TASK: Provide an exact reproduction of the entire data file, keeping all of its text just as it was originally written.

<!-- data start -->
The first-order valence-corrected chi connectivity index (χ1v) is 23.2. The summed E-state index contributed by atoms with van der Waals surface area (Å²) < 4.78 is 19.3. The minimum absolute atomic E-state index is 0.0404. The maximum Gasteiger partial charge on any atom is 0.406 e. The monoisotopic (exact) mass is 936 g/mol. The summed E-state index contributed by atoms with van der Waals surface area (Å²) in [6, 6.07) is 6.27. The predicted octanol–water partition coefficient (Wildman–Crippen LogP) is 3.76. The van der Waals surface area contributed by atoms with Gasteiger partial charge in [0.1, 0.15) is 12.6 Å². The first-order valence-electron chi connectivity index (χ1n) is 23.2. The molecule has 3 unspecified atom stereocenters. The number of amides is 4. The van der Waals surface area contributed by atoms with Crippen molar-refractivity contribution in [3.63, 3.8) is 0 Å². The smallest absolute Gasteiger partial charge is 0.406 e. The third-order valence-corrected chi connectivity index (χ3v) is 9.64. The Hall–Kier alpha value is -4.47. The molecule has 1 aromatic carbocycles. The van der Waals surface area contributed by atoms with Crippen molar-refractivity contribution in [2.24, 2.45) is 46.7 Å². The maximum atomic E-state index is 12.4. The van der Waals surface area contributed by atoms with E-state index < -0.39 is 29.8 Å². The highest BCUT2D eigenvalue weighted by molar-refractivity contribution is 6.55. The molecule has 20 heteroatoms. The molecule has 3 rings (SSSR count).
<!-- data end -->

The first-order valence-corrected chi connectivity index (χ1v) is 23.2. The summed E-state index contributed by atoms with van der Waals surface area (Å²) < 4.78 is 19.3. The minimum absolute atomic E-state index is 0.0404. The maximum Gasteiger partial charge on any atom is 0.406 e. The monoisotopic (exact) mass is 936 g/mol. The summed E-state index contributed by atoms with van der Waals surface area (Å²) in [6, 6.07) is 6.27. The predicted octanol–water partition coefficient (Wildman–Crippen LogP) is 3.76. The van der Waals surface area contributed by atoms with Gasteiger partial charge in [0.1, 0.15) is 12.6 Å². The first-order valence-electron chi connectivity index (χ1n) is 23.2. The molecule has 3 unspecified atom stereocenters. The number of amides is 4. The van der Waals surface area contributed by atoms with Crippen molar-refractivity contribution in [3.63, 3.8) is 0 Å². The smallest absolute Gasteiger partial charge is 0.406 e. The third-order valence-corrected chi connectivity index (χ3v) is 9.64. The Hall–Kier alpha value is -4.47. The molecule has 1 aromatic carbocycles. The van der Waals surface area contributed by atoms with Crippen molar-refractivity contribution in [2.24, 2.45) is 46.7 Å². The maximum atomic E-state index is 12.4. The van der Waals surface area contributed by atoms with E-state index < -0.39 is 29.8 Å². The highest BCUT2D eigenvalue weighted by molar-refractivity contribution is 6.55. The molecule has 20 heteroatoms. The molecule has 3 rings (SSSR count).